Boilermakers: the perfect pairing

Beer and whisk(e)y are surely two of life’s greatest pleasures – so why not enjoy them together? You’ve no doubt come across the boilermaker, the ‘shot and beer’, or even the ‘hauf ‘n hauf’ enjoyed in Scotland. But what’s the history of this truly excellent pairing?

Like many drinking traditions, the history of the boilermaker is somewhat murky. Though enjoying a shot of beer and whisk(e)y concurrently isn’t specific to any one place, the name itself is said to have come from blue-collar labourers – including  actual boilermakers – who downed them in great quantities in working towns around the United States.

What’s certain is that the tradition of drinking Irish whiskey (in particular) alongside a beer goes back generations, with punters in Irish bars and pubs enjoying the sweetness of a ‘ball of malt’ complemented by the bitterness of a ‘pint of plain’ for decades.

And it’s not just about knocking back something stronger and chasing it with something crisp and refreshing – similar to food matching, there’s also a ‘three C’s’ rule to boilermakers that you can fall back on: either complement, counter, or cut.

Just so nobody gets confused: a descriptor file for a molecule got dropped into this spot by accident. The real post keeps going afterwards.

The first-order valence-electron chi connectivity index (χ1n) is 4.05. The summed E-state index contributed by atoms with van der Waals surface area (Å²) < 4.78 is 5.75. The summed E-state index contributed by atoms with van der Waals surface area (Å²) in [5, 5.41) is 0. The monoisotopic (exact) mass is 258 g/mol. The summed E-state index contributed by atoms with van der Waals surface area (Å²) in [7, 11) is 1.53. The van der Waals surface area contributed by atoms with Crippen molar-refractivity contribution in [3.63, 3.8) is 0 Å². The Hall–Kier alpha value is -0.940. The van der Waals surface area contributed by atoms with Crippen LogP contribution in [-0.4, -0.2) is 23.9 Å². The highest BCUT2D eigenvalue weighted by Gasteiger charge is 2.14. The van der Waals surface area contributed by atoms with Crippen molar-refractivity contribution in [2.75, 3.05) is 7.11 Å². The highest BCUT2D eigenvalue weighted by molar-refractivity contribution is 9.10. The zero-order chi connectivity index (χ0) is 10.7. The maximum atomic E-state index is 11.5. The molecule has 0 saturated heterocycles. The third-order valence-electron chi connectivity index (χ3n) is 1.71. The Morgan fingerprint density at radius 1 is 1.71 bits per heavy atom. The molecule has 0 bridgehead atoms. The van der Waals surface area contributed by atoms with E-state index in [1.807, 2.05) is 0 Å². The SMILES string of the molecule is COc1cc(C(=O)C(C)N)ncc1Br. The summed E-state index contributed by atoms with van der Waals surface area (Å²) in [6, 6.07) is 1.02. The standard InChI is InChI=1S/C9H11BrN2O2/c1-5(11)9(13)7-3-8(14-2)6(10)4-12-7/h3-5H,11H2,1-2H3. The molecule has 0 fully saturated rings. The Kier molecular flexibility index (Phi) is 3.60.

Complementing would see a bold, fruity, hop-forward IPA paired with a whisky that showcases similar flavours – such as tropical fruits, stone fruits or citrus. Countering would see that same IPA paired with a savoury, maritime whisky, with a good briny character; a coastal Scotch would work perfectly. Finally, cutting would involve taking a whisky with a high ABV or solid peat quality, like an Islay Scotch, to cut through all of the fruit flavours inherent in an IPA.

One way to take advantage of this perfect pairing is by offering guests at your bar boilermaker-matching suggestions, whether that’s by simply suggesting a whiskey and beer combination that you think would work well, or by putting together an actual boilermaker section of your cocktail menu.

But remember, rules are made to be broken. The three C’s are just a guide, and the main thing is to have fun with it.

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